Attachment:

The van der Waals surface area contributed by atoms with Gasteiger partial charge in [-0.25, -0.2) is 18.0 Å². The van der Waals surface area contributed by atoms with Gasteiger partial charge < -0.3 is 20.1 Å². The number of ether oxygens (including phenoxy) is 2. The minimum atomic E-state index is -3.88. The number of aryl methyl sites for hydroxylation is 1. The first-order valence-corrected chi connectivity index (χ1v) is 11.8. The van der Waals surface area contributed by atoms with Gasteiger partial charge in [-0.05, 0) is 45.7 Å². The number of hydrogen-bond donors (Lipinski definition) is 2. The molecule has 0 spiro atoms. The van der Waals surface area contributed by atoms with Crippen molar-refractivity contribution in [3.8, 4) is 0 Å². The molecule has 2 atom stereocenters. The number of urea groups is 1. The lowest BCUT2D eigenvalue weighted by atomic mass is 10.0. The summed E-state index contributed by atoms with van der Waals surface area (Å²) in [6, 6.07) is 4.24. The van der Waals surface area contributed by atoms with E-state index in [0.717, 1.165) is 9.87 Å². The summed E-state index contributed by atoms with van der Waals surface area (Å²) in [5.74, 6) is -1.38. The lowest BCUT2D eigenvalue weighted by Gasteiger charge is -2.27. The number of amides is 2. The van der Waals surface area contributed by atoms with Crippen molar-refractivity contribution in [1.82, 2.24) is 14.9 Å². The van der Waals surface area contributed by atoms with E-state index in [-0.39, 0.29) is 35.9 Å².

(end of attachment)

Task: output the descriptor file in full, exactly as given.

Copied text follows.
The van der Waals surface area contributed by atoms with Gasteiger partial charge in [-0.25, -0.2) is 18.0 Å². The van der Waals surface area contributed by atoms with Gasteiger partial charge < -0.3 is 20.1 Å². The number of ether oxygens (including phenoxy) is 2. The minimum atomic E-state index is -3.88. The number of aryl methyl sites for hydroxylation is 1. The first-order valence-corrected chi connectivity index (χ1v) is 11.8. The van der Waals surface area contributed by atoms with Gasteiger partial charge in [-0.05, 0) is 45.7 Å². The number of hydrogen-bond donors (Lipinski definition) is 2. The molecule has 0 spiro atoms. The van der Waals surface area contributed by atoms with Crippen molar-refractivity contribution in [3.8, 4) is 0 Å². The molecule has 2 atom stereocenters. The number of urea groups is 1. The lowest BCUT2D eigenvalue weighted by atomic mass is 10.0. The summed E-state index contributed by atoms with van der Waals surface area (Å²) in [6, 6.07) is 4.24. The van der Waals surface area contributed by atoms with E-state index in [0.717, 1.165) is 9.87 Å². The summed E-state index contributed by atoms with van der Waals surface area (Å²) in [5.74, 6) is -1.38. The lowest BCUT2D eigenvalue weighted by Gasteiger charge is -2.27. The number of amides is 2. The van der Waals surface area contributed by atoms with Crippen molar-refractivity contribution in [1.82, 2.24) is 14.9 Å². The van der Waals surface area contributed by atoms with E-state index in [-0.39, 0.29) is 35.9 Å².